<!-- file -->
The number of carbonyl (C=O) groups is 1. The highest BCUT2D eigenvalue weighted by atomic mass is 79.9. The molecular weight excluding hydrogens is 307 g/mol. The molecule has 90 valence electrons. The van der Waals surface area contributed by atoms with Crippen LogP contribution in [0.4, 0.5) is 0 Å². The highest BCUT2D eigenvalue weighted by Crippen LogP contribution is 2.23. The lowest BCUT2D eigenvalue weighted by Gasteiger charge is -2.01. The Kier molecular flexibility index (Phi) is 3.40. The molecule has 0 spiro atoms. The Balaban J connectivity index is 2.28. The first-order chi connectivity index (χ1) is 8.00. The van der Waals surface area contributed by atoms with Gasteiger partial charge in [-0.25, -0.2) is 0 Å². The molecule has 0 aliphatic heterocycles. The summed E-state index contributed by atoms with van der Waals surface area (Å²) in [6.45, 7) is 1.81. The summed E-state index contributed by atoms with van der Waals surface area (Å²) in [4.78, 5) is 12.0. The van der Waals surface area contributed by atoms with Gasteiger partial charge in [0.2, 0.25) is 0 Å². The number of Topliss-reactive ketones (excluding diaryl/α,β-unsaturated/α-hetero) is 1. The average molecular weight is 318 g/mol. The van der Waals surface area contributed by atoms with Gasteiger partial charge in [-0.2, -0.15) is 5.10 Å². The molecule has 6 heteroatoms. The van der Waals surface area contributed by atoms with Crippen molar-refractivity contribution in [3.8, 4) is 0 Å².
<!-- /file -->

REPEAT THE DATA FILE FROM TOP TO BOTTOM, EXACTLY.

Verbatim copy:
The number of carbonyl (C=O) groups is 1. The highest BCUT2D eigenvalue weighted by atomic mass is 79.9. The molecular weight excluding hydrogens is 307 g/mol. The molecule has 90 valence electrons. The van der Waals surface area contributed by atoms with Crippen LogP contribution in [0.4, 0.5) is 0 Å². The highest BCUT2D eigenvalue weighted by Crippen LogP contribution is 2.23. The lowest BCUT2D eigenvalue weighted by Gasteiger charge is -2.01. The Kier molecular flexibility index (Phi) is 3.40. The molecule has 0 spiro atoms. The Balaban J connectivity index is 2.28. The first-order chi connectivity index (χ1) is 8.00. The van der Waals surface area contributed by atoms with Gasteiger partial charge in [-0.25, -0.2) is 0 Å². The molecule has 0 aliphatic heterocycles. The summed E-state index contributed by atoms with van der Waals surface area (Å²) in [6.45, 7) is 1.81. The summed E-state index contributed by atoms with van der Waals surface area (Å²) in [4.78, 5) is 12.0. The van der Waals surface area contributed by atoms with Gasteiger partial charge in [0.2, 0.25) is 0 Å². The number of Topliss-reactive ketones (excluding diaryl/α,β-unsaturated/α-hetero) is 1. The average molecular weight is 318 g/mol. The van der Waals surface area contributed by atoms with Gasteiger partial charge in [-0.2, -0.15) is 5.10 Å². The molecule has 6 heteroatoms. The van der Waals surface area contributed by atoms with Crippen molar-refractivity contribution in [3.8, 4) is 0 Å².